Recipient of the Aga Khan Award for Architecture in 2016.
After a difficult life and the loss of her husband and near relatives, the client donated a part of her land for a mosque to be built. A temporary structure was erected. After her death, her grand-daughter, an architect, acted on her behalf as fundraiser, designer, client and builder to bring the project to completion. In an increasingly dense neighbourhood of Dhaka, the Mosque was raised on a plinth on a site axis creating a 13-degree angle with the qibla direction, which called for innovation in the layout. A cylindrical volume was inserted into a square, facilitating a rotation of the prayer hall, and forming light courts on four sides. The hall is a space raised on eight peripheral columns. Ancillary functions are located in spaces created by the outer square and the cylinder. The plinth remains vibrant throughout the day with children playing and elderly men chatting and waiting for the call to prayer. Funded and used by locals, and inspired by Sultanate mosque architecture, it breathes through porous brick walls, keeping the prayer hall ventilated and cool. Natural light brought in through a skylight is ample for the daytime.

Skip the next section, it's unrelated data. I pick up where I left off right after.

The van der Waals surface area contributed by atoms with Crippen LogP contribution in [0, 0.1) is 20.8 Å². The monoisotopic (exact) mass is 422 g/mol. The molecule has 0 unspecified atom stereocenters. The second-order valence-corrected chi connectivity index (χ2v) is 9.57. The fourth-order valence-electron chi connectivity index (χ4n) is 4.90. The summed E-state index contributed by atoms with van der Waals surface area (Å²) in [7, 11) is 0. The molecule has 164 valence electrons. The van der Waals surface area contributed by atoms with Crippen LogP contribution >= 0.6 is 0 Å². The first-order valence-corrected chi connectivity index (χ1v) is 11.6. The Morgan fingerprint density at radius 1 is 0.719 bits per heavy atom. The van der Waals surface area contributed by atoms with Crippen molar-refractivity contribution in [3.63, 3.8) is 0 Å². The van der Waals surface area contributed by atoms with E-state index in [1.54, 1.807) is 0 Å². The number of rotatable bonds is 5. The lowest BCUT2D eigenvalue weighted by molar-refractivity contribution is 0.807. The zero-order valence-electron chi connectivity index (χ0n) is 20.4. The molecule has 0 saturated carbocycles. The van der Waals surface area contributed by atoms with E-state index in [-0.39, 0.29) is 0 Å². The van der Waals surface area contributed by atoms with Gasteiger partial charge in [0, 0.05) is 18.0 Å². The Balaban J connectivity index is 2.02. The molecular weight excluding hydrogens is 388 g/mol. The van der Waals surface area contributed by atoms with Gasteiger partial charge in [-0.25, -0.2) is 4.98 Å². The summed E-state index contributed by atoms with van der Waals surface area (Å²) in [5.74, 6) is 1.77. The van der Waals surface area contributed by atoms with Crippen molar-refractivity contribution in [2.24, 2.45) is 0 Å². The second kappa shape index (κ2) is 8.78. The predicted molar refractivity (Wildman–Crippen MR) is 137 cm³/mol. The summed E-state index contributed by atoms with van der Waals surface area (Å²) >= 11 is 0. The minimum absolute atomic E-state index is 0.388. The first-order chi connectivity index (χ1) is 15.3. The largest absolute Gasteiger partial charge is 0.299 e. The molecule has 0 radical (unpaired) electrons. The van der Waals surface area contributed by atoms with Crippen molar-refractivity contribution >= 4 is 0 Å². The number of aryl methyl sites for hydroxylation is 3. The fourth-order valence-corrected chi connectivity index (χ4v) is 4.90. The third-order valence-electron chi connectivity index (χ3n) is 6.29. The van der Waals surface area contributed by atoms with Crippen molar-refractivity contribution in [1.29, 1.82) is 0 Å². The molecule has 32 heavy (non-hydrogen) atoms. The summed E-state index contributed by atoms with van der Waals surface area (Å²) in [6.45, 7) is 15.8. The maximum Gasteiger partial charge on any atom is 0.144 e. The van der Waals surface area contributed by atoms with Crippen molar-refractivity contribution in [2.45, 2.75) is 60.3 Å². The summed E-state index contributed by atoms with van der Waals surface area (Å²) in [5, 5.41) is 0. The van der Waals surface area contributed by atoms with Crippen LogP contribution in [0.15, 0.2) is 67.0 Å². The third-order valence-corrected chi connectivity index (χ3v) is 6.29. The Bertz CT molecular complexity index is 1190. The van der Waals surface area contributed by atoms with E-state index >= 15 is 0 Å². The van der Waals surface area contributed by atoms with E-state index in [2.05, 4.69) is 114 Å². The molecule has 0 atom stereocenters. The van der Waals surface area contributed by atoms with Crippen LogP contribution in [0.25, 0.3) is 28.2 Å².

Source: Aga Khan Trust for Culture
Design 2005-2006, construction 2007-2012, completion 2012
Six Jordanian Architects Talk: Winning Projects of the 13th Cycle (2014-2016) of the Aga Khan Award for Architecture
Produced by Mohammad al-Asad and the Center for the Study of the Built Environment, Amman, Jordan, Six Jordanian Architects Talk features Ayman Zuaiter, Meisa Batayneh, Rami Daher, Sahel Al Hiyari, Leen Fakhoury, and Mohammed Khaled speaking about the six winning projects of the 13th cycle (2014-2016) of the Aga Khan Award for Architecture. The video is in Arabic with English sub-titles.